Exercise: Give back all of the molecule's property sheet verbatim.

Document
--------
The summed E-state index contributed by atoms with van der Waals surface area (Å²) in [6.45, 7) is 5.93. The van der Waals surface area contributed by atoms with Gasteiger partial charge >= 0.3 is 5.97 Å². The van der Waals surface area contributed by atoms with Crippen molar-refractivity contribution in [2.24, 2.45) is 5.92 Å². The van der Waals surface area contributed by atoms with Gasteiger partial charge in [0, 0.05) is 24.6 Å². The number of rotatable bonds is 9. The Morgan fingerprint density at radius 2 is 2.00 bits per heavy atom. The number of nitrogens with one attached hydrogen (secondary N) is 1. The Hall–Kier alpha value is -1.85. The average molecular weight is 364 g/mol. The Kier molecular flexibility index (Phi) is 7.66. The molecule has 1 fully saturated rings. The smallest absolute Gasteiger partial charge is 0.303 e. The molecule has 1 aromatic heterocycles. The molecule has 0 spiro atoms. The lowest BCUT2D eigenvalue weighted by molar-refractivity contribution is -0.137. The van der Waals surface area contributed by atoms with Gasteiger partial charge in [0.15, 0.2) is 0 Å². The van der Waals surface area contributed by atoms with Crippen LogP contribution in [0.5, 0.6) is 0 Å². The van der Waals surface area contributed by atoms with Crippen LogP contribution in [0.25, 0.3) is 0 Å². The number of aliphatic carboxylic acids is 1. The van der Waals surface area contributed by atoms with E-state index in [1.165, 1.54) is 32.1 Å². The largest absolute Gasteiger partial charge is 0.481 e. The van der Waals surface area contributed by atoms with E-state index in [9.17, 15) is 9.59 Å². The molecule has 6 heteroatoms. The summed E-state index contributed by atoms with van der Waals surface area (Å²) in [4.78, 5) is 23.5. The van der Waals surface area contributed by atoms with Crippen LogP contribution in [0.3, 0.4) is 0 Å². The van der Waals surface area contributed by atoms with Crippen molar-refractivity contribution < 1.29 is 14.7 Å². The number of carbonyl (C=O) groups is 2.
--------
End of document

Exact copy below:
The summed E-state index contributed by atoms with van der Waals surface area (Å²) in [6.45, 7) is 5.93. The van der Waals surface area contributed by atoms with Gasteiger partial charge >= 0.3 is 5.97 Å². The van der Waals surface area contributed by atoms with Crippen molar-refractivity contribution in [2.24, 2.45) is 5.92 Å². The van der Waals surface area contributed by atoms with Gasteiger partial charge in [0, 0.05) is 24.6 Å². The number of rotatable bonds is 9. The Morgan fingerprint density at radius 2 is 2.00 bits per heavy atom. The number of nitrogens with one attached hydrogen (secondary N) is 1. The Hall–Kier alpha value is -1.85. The average molecular weight is 364 g/mol. The Kier molecular flexibility index (Phi) is 7.66. The molecule has 1 fully saturated rings. The smallest absolute Gasteiger partial charge is 0.303 e. The molecule has 1 aromatic heterocycles. The molecule has 0 spiro atoms. The lowest BCUT2D eigenvalue weighted by molar-refractivity contribution is -0.137. The van der Waals surface area contributed by atoms with Gasteiger partial charge in [0.15, 0.2) is 0 Å². The van der Waals surface area contributed by atoms with Crippen LogP contribution in [0.5, 0.6) is 0 Å². The van der Waals surface area contributed by atoms with Crippen LogP contribution in [0.25, 0.3) is 0 Å². The number of aliphatic carboxylic acids is 1. The van der Waals surface area contributed by atoms with E-state index in [1.165, 1.54) is 32.1 Å². The largest absolute Gasteiger partial charge is 0.481 e. The van der Waals surface area contributed by atoms with E-state index in [9.17, 15) is 9.59 Å². The molecule has 6 heteroatoms. The summed E-state index contributed by atoms with van der Waals surface area (Å²) in [4.78, 5) is 23.5. The van der Waals surface area contributed by atoms with Crippen LogP contribution in [0.3, 0.4) is 0 Å². The van der Waals surface area contributed by atoms with Crippen molar-refractivity contribution < 1.29 is 14.7 Å². The number of carbonyl (C=O) groups is 2.